Bucharest
is Arcul de Triumf
Arcul de Triumf
(The Triumphal Arch), built in its current form in 1935 and modeled after the Arc de Triomphe in Paris. A newer landmark of the city is the Memorial of Rebirth, a stylized marble pillar unveiled in 2005 to commemorate the victims of the Romanian Revolution of 1989, which overthrew Communism. The abstract monument sparked controversy when it was unveiled, being dubbed with names such as "the olive on the toothpick", (măslina-n scobitoare), as many argued that it does not fit in its surroundings and believed that its choice was based on political reasons.[70] The Romanian Athenaeum
Romanian Athenaeum
building is considered to be a symbol of Romanian culture and since 2007 is on the list of the Label of European Heritage sites.[71] InterContinental Bucharest
InterContinental Bucharest
is a high-rise five-star hotel situated near University Square and is also a landmark of the city. The building is designed so that each room has a unique panorama of the city.[72] House of the Spark (Casa Scânteii) is a replica of the famous “Lomonosov” Moscow
Moscow
State University. This edifice built in the characteristic style of the large-scale Soviet projects, was intended to be representative to the new political regime and to assert the superiority of the Communist doctrine. Construction started in 1952 and was completed in 1957, a few years after Stalin’s death that occurred in 1953. Popularly known as Casa Scânteii (“House of the Spark”) after the name of the official gazette of the Central Committee of the Romanian Communist Party, Scânteia, it was made for the purpose of bringing together under one roof all of Bucharest’s official press and publishing houses. It is the only building in Bucharest
Bucharest
featuring the “Hammer and Sickle”, the Red Star and other communist insignia carved into medallions adorning the façade. Other cultural venues include the National Museum of Art of Romania, Museum of Natural History Grigore Antipa, Museum of the Romanian Peasant (Muzeul țăranului Român), National History Museum, and the Military Museum. Visual arts[edit]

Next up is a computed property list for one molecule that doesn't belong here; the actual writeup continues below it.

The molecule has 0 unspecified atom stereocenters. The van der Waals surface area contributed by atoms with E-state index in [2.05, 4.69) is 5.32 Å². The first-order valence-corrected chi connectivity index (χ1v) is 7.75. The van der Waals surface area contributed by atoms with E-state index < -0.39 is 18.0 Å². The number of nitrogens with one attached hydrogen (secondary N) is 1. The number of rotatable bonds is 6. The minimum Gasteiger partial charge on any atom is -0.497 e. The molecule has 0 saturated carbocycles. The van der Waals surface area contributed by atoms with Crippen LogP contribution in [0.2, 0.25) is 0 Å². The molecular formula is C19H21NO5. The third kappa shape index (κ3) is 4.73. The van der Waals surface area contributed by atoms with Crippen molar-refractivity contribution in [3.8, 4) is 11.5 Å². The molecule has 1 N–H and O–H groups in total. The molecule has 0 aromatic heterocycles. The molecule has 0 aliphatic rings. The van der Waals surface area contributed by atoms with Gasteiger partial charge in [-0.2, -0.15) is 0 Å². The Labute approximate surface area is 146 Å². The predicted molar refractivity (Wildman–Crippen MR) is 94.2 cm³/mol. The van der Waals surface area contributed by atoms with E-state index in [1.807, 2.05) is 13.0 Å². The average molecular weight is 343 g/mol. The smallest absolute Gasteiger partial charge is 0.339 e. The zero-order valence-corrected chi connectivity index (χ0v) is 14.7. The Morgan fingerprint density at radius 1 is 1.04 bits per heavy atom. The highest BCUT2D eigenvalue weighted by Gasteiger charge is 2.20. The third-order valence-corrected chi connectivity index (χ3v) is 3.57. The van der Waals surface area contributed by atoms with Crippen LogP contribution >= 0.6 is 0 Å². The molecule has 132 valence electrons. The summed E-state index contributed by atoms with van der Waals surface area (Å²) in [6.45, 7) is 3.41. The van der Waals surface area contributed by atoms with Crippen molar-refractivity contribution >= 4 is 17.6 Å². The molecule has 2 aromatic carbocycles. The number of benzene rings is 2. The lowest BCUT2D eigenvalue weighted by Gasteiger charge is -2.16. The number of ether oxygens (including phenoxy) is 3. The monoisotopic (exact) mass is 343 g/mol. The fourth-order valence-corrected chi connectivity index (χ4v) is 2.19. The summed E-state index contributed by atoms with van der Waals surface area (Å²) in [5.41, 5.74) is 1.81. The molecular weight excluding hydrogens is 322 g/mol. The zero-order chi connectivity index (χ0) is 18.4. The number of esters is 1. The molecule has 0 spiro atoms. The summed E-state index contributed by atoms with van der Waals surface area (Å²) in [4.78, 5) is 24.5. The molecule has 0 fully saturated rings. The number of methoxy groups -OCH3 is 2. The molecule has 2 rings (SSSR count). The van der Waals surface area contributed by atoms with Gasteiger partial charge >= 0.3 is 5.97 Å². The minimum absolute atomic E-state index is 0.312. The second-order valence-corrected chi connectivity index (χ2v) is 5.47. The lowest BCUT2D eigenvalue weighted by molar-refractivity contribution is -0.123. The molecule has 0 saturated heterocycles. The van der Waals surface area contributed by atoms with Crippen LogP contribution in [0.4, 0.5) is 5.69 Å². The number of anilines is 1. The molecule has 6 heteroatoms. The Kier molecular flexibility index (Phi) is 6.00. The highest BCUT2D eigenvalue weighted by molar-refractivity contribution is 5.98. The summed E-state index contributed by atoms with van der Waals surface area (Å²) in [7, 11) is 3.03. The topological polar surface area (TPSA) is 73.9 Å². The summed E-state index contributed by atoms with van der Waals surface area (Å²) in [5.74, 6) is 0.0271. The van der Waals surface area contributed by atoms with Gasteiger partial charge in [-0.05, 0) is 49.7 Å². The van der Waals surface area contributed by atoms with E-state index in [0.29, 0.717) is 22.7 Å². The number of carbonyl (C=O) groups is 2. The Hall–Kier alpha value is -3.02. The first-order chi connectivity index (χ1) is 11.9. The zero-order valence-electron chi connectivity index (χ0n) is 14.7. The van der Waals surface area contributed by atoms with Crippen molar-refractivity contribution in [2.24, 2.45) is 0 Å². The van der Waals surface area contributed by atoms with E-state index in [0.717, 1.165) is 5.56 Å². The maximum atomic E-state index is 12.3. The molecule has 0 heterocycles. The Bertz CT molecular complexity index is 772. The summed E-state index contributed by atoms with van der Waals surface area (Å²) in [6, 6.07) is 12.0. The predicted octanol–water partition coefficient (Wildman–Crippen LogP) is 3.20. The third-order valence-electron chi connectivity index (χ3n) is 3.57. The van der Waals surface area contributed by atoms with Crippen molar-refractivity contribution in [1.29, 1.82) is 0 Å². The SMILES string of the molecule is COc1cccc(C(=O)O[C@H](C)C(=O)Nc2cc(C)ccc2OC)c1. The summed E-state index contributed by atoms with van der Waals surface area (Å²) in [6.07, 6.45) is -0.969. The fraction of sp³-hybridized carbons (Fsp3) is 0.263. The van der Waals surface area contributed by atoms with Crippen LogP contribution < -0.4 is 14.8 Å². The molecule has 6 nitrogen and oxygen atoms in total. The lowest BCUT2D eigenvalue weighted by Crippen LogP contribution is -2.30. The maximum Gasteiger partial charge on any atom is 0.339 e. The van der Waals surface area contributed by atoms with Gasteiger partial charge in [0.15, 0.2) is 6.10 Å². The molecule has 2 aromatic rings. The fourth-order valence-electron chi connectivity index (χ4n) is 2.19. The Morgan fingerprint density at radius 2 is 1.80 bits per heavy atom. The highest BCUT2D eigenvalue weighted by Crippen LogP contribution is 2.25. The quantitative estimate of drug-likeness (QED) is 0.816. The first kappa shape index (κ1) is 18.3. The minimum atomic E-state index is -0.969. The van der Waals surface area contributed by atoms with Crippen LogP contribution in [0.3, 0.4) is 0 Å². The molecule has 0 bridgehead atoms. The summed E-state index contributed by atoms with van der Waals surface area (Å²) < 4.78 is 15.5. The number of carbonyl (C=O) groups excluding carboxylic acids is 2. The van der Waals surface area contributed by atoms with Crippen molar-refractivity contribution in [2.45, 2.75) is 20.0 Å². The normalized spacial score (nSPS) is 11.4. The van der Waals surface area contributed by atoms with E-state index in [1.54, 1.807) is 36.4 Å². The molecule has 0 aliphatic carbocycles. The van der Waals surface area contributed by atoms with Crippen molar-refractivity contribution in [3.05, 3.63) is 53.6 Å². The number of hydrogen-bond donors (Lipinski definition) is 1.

National Museum of Art of Romania

In terms of visual arts, the city has museums featuring both classical and contemporary Romanian art, as well as selected international works. The National Museum of Art of Romania
Romania
is perhaps the best-known of Bucharest
Bucharest
museums. It is located in the royal palace and features collections of medieval and modern Romanian art, including works by sculptor Constantin Brâncuși, as well as an international collection assembled by the Romanian royal family. Other, smaller, museums contain specialised collections. The Zambaccian Museum, which is situated in the former home of art collector Krikor H. Zambaccian, contains works by well-known Romanian artists and international artists such as Paul Cézanne, Eugène Delacroix, Henri Matisse, Camille Pissarro, and Pablo Picasso. The Gheorghe Tattarescu
Gheorghe Tattarescu
Museum contains portraits of Romanian revolutionaries in exile such as Gheorghe Magheru, ștefan Golescu, and Nicolae Bălcescu, and allegorical compositions with revolutionary (Romania's rebirth, 1849) and patriotic (The Principalities' Unification, 1857) themes. Another impressive art collection gathering important Romanian painters, can be found at the Ligia and Pompiliu Macovei residence, which is open to visitors as it is now part of the Bucharest
Bucharest
Museum patrimony. The Theodor Pallady Museum
Theodor Pallady Museum
is situated in one of the oldest surviving merchant houses in Bucharest
Bucharest
and includes works by Romanian painter Theodor Pallady, as well as European and oriental furniture pieces.

Throne room at the royal palace, which today houses the National Museum of Art

The Museum of Art Collections
Museum of Art Collections
contains the collections of Romanian art aficionados, including Krikor Zambaccian and Theodor Pallady. Despite the classical art galleries and museums in the city, a contemporary arts scene also exists. The National Museum of Contemporary Art (MNAC), situated in a wing of the Palace of the Parliament, was opened in 2004 and contains Romanian and international contemporary art. The MNAC also manages the Kalinderu MediaLab, which caters to multimedia and experimental art. Private art galleries are scattered throughout the city centre. The palace of the National Bank of Romania houses the national numismatic collection. Exhibits include banknotes, coins, documents, photographs, maps, silver and gold bullion bars, bullion coins, and dies and moulds. The building was constructed between 1884 and 1890. The thesaurus room contains notable marble decorations. Performing arts[edit] Performing arts
Performing arts
are some of the strongest cultural elements of Bucharest. The most famous symphony orchestra is National Radio Orchestra of Romania. One of the most prominent buildings is the neoclassical Romanian Athenaeum, which was founded in 1852, and hosts classical music concerts, the George Enescu
George Enescu
Festival, and is home to the George Enescu
George Enescu
Philharmonic Orchestra. Bucharest
Bucharest
is home to the Romanian National Opera and the I.L. Caragiale National Theatre. Another well-known theatre in Bucharest
Bucharest